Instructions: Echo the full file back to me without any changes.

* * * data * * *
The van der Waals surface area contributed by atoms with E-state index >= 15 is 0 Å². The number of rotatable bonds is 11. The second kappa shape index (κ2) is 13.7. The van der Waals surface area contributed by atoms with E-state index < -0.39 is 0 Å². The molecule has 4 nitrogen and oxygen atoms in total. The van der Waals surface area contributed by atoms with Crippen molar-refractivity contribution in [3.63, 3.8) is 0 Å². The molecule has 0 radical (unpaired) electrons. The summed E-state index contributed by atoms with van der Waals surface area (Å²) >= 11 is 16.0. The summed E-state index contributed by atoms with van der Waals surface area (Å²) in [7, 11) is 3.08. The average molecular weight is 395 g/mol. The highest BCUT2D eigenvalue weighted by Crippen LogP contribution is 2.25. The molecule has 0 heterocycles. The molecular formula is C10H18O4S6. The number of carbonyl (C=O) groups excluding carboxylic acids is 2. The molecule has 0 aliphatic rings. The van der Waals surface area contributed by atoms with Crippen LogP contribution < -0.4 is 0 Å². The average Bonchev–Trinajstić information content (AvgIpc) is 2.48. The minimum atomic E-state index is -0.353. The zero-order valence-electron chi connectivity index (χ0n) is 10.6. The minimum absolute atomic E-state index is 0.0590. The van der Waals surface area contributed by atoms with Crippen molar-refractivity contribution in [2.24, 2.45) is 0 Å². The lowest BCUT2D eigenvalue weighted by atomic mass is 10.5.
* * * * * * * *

The van der Waals surface area contributed by atoms with E-state index >= 15 is 0 Å². The number of rotatable bonds is 11. The second kappa shape index (κ2) is 13.7. The van der Waals surface area contributed by atoms with E-state index < -0.39 is 0 Å². The molecule has 4 nitrogen and oxygen atoms in total. The van der Waals surface area contributed by atoms with Crippen molar-refractivity contribution in [3.63, 3.8) is 0 Å². The molecule has 0 radical (unpaired) electrons. The summed E-state index contributed by atoms with van der Waals surface area (Å²) >= 11 is 16.0. The summed E-state index contributed by atoms with van der Waals surface area (Å²) in [7, 11) is 3.08. The average molecular weight is 395 g/mol. The highest BCUT2D eigenvalue weighted by Crippen LogP contribution is 2.25. The molecule has 0 heterocycles. The molecular formula is C10H18O4S6. The number of carbonyl (C=O) groups excluding carboxylic acids is 2. The molecule has 0 aliphatic rings. The van der Waals surface area contributed by atoms with Crippen LogP contribution < -0.4 is 0 Å². The average Bonchev–Trinajstić information content (AvgIpc) is 2.48. The minimum atomic E-state index is -0.353. The zero-order valence-electron chi connectivity index (χ0n) is 10.6. The minimum absolute atomic E-state index is 0.0590. The van der Waals surface area contributed by atoms with Crippen molar-refractivity contribution in [2.24, 2.45) is 0 Å². The lowest BCUT2D eigenvalue weighted by atomic mass is 10.5.